Here at The Scentimentalist, we tend not to trouble ourselves with the notion of ‘masculine’ and ‘feminine’ scents, preferring to take the view that these are puerile – if not cynical – industry constructions, designed to create and sustain distinct gender-based markets.
Pah! We exclaim. Didn’t both gentlemen and ladies wear toilet waters, way back when? Isn’t Jicky enjoyed as much by men (Sean Connery, anybody?) as women? Why, even I myself cross-dress in Penhaligon’s Opus 1870 cologne, the camphorous leather of Knize Ten, and Czech & Speake’s incense-y No. 88.
If it smells good, we wear it! And to hell with the gender typologies.
But there is one ‘archetypal masculine’ that I have yet to smell on a woman (though isolated internet testimonies imply that a miniscule minority of such ‘deviants’ exists). A scent so ineffably manly and macho, so irredeemably hunky and virile, that only those in possession of a penis could ever comfortably, and effectively, wear it:
Kouros, by Yves Saint Laurent.
Kouros burst in a fury of androgens onto the global scent arena back in 1981. For many who came into adolescence in that decade – The Scentimentalist and much of her cohort included – this is the nonpareil Eighties power scent for men. An instantaneously brash, woody, animalic fougère, its use of incense, civet and ambergris ensuring projection of Scud-missile capabilities, this was a truly ‘men-only’ fragrance, for both gay and straight followers alike.
Kouros man was an aspiring Adonis. Kouros (meaning ‘male youth’, ancient Greek κοῦρος), is the modern term given to those statues of young men that first appeared in sanctuaries in the Archaic period in Greece. Sculpted commonly from marble, upright and naked, they served as representations of the god Apollo, and as tombstones for deceased victorious Olympic athletes.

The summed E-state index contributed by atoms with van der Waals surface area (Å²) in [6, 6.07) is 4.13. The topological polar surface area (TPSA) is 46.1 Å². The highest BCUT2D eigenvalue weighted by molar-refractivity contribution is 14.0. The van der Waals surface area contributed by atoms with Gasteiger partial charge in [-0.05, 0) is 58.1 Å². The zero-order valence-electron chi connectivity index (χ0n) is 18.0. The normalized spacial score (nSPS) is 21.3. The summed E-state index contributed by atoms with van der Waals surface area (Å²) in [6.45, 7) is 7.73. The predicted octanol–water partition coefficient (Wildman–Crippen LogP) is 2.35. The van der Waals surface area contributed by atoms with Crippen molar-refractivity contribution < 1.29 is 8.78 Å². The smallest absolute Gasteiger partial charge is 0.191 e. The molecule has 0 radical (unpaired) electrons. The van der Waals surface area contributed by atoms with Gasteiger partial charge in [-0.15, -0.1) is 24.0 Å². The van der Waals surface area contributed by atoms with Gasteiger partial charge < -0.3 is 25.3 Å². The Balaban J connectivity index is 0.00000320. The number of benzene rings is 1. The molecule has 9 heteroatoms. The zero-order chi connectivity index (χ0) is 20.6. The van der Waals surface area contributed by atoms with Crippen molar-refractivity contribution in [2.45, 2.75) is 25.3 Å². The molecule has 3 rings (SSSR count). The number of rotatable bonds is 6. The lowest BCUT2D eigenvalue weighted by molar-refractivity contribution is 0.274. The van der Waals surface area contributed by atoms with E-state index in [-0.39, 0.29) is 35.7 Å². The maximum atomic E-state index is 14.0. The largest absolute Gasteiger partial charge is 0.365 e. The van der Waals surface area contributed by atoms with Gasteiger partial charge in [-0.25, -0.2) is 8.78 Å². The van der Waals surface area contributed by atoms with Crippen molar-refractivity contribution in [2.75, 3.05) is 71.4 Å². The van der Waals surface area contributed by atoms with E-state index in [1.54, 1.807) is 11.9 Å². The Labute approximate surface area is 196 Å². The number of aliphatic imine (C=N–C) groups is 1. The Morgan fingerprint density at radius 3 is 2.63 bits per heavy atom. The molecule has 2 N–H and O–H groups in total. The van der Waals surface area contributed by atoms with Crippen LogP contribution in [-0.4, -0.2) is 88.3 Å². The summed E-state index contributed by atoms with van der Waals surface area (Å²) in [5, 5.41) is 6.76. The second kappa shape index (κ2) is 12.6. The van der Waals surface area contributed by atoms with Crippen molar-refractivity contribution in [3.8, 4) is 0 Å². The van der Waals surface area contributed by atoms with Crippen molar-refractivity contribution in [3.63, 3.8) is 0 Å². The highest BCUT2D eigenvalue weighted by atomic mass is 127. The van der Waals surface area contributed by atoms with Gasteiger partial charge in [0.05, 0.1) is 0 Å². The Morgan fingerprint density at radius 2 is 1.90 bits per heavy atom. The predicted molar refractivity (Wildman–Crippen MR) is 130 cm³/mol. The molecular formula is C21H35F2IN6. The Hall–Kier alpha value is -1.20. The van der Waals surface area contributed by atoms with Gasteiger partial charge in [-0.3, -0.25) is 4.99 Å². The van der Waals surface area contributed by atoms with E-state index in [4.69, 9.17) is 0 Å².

Bolstered by a canny, pre-Men’s Health marketing campaign, boasting hard-bodied, tight-bunned, butt-naked beefcake, Kouros peddled a fantasy of other-worldly masculinity. As the strapline for one magazine advert reads in French: Les dieux vivants ont leur parfum: Kouros (‘Living gods have their perfume: Kouros’).
Amongst the ‘living gods’ of my acquaintance who wore this stud-scent were an early boyfriend (a former choirboy who sent me passionate, Kouros-smeared billets-doux), and just about every young Royal Marine on the base near my university, who would brawl each Saturday night with the local lads (similarly chino-clad and soaked in Kouros).
It may come as a surprise to some, but in 2010 the testosterone-fest that is Kouros remains a substantial seller, even (perhaps, especially) after the ‘wimpy’ aquatics and unisex offerings of the Nineties and beyond. For its many detractors, however, it remains vulgar and impertinent, redolent only of body odour, semen and deodorising cakes used in men’s urinals – and all the while stuck in a relentless 1980s time-warp.
Are you a lover or hater of Kouros? What, for you, is the most ‘macho’ scent? Share your thoughts below with The Scentimentalist.